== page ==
Are people going to see Jack Kevorkian differently after watching this film?
Well, I think a lot of people have the wrong impression of the man because he only exists through little sound bites. That's the impression we have of him. So there's very little known about the man, his private life, his relationships, etc. -- which are some of the elements we try to show. We're not trying to glorify the character, but we are trying to give a better picture of what he was about, how he thought, how he viewed the ethics of it all. I think that's one of the interesting aspects of the film.
The film focuses on Kevorkian's dedication to assisted suicide, and then there's his downfall. Can you talk about the story a little bit?
What happens is that he is so committed to this idea and believes that he is so right, that there's a point where he wants to push the issue. His might not be the best way to approach it, because he doesn't look at the nuances of it all. He just wants to bring it to a head and resolve that question. It basically leads to his incarceration and eight years in prison. He is so committed to what he believes should be a reality, that he can't deal with all of these obstacles, as he sees them. He wants a conclusion, so he presses ahead with a kind of single-mindedness that he possesses. And it is his downfall, certainly in that he went to prison for eight years.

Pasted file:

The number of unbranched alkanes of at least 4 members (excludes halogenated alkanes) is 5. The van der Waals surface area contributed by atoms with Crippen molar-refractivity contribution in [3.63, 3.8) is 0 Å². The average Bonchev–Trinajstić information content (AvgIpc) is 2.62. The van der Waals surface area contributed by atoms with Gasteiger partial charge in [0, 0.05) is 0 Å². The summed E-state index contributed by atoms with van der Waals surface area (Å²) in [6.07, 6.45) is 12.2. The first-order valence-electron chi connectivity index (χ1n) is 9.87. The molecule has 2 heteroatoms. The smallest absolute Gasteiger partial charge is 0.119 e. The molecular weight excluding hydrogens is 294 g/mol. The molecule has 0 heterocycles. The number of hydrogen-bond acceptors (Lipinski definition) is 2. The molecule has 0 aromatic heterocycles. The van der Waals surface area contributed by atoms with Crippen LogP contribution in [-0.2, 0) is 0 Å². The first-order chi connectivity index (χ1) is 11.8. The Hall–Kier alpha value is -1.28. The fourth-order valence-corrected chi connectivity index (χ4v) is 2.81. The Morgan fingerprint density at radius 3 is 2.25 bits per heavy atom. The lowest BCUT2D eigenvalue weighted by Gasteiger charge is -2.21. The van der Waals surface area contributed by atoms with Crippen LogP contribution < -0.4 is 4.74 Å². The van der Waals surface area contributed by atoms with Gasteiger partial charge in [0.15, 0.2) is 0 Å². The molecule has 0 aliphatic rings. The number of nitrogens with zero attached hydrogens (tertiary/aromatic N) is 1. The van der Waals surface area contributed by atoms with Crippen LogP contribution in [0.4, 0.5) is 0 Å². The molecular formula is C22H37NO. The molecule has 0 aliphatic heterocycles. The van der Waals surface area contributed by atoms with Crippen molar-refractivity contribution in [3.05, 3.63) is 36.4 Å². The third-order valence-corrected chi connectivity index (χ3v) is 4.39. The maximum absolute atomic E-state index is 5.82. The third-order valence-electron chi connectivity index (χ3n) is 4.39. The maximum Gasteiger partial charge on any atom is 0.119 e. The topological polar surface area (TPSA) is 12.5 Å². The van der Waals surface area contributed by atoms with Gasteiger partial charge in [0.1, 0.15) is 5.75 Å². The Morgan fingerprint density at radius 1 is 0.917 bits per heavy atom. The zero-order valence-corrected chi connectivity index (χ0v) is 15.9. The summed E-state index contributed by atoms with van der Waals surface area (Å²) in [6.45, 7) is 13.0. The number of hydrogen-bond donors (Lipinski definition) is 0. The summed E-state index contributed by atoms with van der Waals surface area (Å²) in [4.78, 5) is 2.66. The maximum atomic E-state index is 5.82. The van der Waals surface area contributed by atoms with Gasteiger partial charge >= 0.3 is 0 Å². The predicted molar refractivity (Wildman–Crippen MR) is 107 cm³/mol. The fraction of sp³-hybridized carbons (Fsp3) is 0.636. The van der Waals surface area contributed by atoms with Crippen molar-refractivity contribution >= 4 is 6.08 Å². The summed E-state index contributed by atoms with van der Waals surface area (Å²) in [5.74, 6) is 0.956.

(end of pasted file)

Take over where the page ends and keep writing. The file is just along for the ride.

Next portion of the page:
How did Al Pacino take to playing Kevorkian?
I think Al responded to the character. He can't be doing an imitation; he has to try to get the essence of Kevorkian. He takes certain elements that resemble him, but he can't act just as Kevorkian did, nor is that a requirement. It's not like he's playing FDR, where there are certain requirements to fulfill. He tries to get to the general sensibility and the humanity of the character.